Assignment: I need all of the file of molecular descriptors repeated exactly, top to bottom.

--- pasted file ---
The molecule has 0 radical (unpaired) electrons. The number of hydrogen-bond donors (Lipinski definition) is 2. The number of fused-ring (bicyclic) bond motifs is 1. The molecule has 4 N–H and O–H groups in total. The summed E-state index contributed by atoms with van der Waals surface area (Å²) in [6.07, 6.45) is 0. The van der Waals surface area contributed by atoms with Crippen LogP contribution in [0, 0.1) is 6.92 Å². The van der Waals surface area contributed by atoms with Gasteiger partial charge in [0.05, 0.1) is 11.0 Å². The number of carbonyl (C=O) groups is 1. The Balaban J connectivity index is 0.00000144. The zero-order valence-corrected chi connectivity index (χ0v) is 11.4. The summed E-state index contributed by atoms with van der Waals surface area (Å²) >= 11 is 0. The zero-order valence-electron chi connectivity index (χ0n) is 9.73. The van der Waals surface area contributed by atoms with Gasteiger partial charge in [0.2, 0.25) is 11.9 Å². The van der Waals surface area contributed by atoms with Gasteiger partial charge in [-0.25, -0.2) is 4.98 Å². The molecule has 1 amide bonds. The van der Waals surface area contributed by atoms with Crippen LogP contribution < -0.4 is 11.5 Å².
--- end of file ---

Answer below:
The molecule has 0 radical (unpaired) electrons. The number of hydrogen-bond donors (Lipinski definition) is 2. The number of fused-ring (bicyclic) bond motifs is 1. The molecule has 4 N–H and O–H groups in total. The summed E-state index contributed by atoms with van der Waals surface area (Å²) in [6.07, 6.45) is 0. The van der Waals surface area contributed by atoms with Crippen LogP contribution in [0, 0.1) is 6.92 Å². The van der Waals surface area contributed by atoms with Gasteiger partial charge in [0.05, 0.1) is 11.0 Å². The number of carbonyl (C=O) groups is 1. The Balaban J connectivity index is 0.00000144. The zero-order valence-corrected chi connectivity index (χ0v) is 11.4. The summed E-state index contributed by atoms with van der Waals surface area (Å²) >= 11 is 0. The zero-order valence-electron chi connectivity index (χ0n) is 9.73. The van der Waals surface area contributed by atoms with Gasteiger partial charge in [0.2, 0.25) is 11.9 Å². The van der Waals surface area contributed by atoms with Gasteiger partial charge in [-0.25, -0.2) is 4.98 Å². The molecule has 1 amide bonds. The van der Waals surface area contributed by atoms with Crippen LogP contribution < -0.4 is 11.5 Å².